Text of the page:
Sunday, October 16, 2011

Highlights with Blending

In preparation for my upcoming tutorial, I have provided a little insight into highlighting using blending techniques. First of all, highlights are a great way to really bring out all the details on your model and catches the attention of anyone watching.
It also makes it look more 3D-ish and realistic.

There are two main types of highlighting:edge highlighting and gradual (blending) highlighting. Edge highlighting is quicker and more simple than blend highlighting. It provides easy highlighting to people who aren't bothered with the more advanced techniques. It can look great and is quite useful. Here is an example of a model which has the edge highlighting applied to it:

From Council of 13

This looks good but I personally use the blending method. It is a bit more advanced but I think it can provide more realistic detail to a model. It take more time and effort but I reckon it is worth it for those who prefer this method. Here's an example:

From Bell of Lost Souls

I will unfortunately not be doing tutorials for both techniques, though there may be some in the future...Here is a makeshift tutorial on how blending works:

Ok, so grab your base coat, preferably a dark one like this brown here. 

Mix a little bit of a lighter colour into the paint you used for the base coat. In this case, a rusty brown. Now mix a little bit of water into the mixture and apply, making sure that the transition from rusty brown to dark brown is smooth (i know it's not in this picture!). In this example, the left hand side is receiving the 'light' whilst the right hand side is receiving shadows. So from the left hand side, apply your paint. You then wipe, or take off some of that paint onto a towel or something and continue into the right hand side. As you reach the right hand side, gradually take off more paint and apply light brushstrokes. Slow and steady wins the race.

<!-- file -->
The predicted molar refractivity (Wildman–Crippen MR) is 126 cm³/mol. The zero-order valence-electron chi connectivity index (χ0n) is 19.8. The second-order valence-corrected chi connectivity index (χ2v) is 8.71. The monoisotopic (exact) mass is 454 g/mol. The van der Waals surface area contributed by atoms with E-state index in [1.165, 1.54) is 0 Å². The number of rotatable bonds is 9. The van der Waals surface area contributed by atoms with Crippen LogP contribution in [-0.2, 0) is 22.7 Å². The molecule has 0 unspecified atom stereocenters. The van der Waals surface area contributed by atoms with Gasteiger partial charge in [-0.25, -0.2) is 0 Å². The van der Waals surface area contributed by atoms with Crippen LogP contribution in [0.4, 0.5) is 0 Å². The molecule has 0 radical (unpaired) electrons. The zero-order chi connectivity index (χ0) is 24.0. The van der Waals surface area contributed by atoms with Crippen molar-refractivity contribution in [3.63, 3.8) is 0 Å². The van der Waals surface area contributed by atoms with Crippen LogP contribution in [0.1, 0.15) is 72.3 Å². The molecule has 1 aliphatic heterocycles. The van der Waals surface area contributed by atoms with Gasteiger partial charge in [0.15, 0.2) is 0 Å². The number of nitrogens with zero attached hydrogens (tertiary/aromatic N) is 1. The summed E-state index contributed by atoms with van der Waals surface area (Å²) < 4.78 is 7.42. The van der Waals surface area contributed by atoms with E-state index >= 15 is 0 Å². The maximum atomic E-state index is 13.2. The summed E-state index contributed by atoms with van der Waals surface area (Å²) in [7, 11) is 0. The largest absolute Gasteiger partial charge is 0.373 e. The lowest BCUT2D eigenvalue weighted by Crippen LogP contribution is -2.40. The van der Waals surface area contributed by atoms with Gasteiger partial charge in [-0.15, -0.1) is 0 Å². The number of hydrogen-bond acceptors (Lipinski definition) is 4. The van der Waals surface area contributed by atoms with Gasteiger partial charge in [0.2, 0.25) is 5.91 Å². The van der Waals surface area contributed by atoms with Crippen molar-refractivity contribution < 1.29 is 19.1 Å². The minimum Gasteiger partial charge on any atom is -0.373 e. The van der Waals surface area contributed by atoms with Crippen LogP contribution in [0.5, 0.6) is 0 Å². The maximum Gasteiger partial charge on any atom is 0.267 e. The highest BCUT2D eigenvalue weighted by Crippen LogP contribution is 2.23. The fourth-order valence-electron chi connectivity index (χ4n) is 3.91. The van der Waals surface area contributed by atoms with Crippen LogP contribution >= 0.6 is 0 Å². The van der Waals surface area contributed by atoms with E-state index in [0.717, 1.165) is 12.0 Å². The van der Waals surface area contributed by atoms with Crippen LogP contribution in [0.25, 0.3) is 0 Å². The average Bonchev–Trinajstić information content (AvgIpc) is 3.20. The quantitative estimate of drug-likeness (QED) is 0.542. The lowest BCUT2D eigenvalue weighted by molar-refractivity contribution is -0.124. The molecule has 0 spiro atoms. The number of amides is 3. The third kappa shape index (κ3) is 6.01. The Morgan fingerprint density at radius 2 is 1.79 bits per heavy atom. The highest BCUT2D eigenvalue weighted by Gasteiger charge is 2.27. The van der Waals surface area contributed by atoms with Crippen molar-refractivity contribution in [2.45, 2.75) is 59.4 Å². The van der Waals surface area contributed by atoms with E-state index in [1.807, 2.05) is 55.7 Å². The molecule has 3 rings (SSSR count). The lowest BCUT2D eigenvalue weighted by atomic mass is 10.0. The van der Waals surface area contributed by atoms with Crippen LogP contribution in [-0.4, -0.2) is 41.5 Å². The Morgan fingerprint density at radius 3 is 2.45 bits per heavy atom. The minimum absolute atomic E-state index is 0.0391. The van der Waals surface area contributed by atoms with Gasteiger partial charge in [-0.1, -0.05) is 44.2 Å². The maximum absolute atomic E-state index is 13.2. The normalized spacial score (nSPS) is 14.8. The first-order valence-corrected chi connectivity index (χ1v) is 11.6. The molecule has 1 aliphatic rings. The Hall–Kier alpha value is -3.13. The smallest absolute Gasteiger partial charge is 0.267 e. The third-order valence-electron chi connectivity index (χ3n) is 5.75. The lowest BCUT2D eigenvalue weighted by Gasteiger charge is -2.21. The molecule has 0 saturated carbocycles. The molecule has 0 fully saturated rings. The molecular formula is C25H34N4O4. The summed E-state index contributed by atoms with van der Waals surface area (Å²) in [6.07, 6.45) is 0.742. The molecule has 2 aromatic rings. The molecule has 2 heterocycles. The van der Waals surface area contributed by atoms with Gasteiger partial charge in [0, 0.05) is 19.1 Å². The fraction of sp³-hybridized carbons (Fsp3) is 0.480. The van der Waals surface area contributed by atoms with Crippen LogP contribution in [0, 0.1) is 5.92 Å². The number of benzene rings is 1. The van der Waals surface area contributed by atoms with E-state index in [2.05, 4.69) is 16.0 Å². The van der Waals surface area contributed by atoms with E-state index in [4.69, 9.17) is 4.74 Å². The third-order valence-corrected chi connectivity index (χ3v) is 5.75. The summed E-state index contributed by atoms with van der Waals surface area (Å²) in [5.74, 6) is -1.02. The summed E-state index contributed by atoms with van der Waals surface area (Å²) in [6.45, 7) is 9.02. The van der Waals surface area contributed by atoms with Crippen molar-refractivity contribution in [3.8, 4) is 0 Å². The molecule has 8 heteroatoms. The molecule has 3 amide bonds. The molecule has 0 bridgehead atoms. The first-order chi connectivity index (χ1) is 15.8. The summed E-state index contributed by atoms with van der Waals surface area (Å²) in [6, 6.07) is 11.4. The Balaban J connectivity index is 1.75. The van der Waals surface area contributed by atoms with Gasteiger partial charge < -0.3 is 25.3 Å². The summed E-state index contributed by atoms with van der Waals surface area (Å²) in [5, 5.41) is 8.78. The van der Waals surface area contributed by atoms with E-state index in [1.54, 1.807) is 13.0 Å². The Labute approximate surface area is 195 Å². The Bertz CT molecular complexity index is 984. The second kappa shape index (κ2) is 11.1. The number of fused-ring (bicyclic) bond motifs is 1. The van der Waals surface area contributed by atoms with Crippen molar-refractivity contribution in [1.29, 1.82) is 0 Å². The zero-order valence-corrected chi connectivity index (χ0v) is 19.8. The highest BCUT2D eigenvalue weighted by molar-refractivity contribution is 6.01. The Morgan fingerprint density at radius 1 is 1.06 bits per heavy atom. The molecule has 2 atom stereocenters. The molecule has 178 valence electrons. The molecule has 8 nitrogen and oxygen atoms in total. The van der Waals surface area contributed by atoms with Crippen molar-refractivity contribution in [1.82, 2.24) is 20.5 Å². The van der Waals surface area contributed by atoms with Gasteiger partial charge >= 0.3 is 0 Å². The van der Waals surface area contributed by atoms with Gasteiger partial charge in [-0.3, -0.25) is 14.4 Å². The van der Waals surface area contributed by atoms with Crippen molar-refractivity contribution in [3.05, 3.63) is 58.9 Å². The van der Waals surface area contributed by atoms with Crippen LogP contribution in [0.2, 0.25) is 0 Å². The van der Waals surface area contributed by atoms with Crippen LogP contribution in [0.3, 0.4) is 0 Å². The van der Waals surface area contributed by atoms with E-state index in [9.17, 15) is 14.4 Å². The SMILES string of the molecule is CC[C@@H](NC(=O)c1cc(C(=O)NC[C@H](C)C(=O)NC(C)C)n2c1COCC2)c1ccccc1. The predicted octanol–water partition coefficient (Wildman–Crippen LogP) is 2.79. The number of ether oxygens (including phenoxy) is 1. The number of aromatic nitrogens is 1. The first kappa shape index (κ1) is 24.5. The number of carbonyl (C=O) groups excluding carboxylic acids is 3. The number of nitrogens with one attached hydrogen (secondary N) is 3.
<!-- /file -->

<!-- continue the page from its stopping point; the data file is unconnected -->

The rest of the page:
Similarly, take a lighter shade of paint and mix it into your mixture. You then use the above technique, making sure that this time you leave some of the previous shade behind in a smooth transition. 

Again do the same but with a lighter shade. 

At this point, you can clean up any problems you may have encountered. Here, I made the shadows a little lighter and blended some ugly lines in. 

I know this wasn't the best tutorial but I hope it was helpful anyway. This technique does take some practise so don't panic if it doesn't turn out the way you wanted it to. Just make sure you allow a nice transition from light to dark. 

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